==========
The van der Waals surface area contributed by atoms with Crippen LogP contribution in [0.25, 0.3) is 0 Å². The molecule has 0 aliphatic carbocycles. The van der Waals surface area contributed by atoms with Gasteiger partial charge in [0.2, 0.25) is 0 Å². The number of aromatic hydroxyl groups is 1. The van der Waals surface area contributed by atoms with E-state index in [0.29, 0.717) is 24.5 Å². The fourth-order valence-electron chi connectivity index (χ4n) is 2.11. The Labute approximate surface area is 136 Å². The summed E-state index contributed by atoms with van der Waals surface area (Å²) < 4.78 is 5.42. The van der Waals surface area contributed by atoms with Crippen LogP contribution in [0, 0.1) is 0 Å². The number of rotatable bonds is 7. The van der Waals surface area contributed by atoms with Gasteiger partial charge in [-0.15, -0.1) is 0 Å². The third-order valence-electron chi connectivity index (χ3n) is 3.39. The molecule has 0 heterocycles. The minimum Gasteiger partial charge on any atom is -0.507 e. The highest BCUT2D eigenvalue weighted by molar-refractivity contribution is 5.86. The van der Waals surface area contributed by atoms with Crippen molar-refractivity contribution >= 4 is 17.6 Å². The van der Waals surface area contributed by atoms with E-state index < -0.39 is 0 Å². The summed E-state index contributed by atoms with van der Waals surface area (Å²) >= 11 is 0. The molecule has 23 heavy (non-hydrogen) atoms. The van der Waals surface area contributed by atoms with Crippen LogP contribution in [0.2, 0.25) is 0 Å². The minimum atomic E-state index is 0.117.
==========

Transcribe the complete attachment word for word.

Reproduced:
The van der Waals surface area contributed by atoms with Crippen LogP contribution in [0.25, 0.3) is 0 Å². The molecule has 0 aliphatic carbocycles. The van der Waals surface area contributed by atoms with Gasteiger partial charge in [0.2, 0.25) is 0 Å². The number of aromatic hydroxyl groups is 1. The van der Waals surface area contributed by atoms with E-state index in [0.29, 0.717) is 24.5 Å². The fourth-order valence-electron chi connectivity index (χ4n) is 2.11. The Labute approximate surface area is 136 Å². The summed E-state index contributed by atoms with van der Waals surface area (Å²) < 4.78 is 5.42. The van der Waals surface area contributed by atoms with Crippen LogP contribution in [0, 0.1) is 0 Å². The number of rotatable bonds is 7. The van der Waals surface area contributed by atoms with Gasteiger partial charge in [-0.15, -0.1) is 0 Å². The third-order valence-electron chi connectivity index (χ3n) is 3.39. The molecule has 0 heterocycles. The minimum Gasteiger partial charge on any atom is -0.507 e. The highest BCUT2D eigenvalue weighted by molar-refractivity contribution is 5.86. The van der Waals surface area contributed by atoms with Crippen molar-refractivity contribution >= 4 is 17.6 Å². The van der Waals surface area contributed by atoms with E-state index < -0.39 is 0 Å². The summed E-state index contributed by atoms with van der Waals surface area (Å²) >= 11 is 0. The molecule has 23 heavy (non-hydrogen) atoms. The van der Waals surface area contributed by atoms with Crippen LogP contribution in [0.2, 0.25) is 0 Å². The minimum atomic E-state index is 0.117.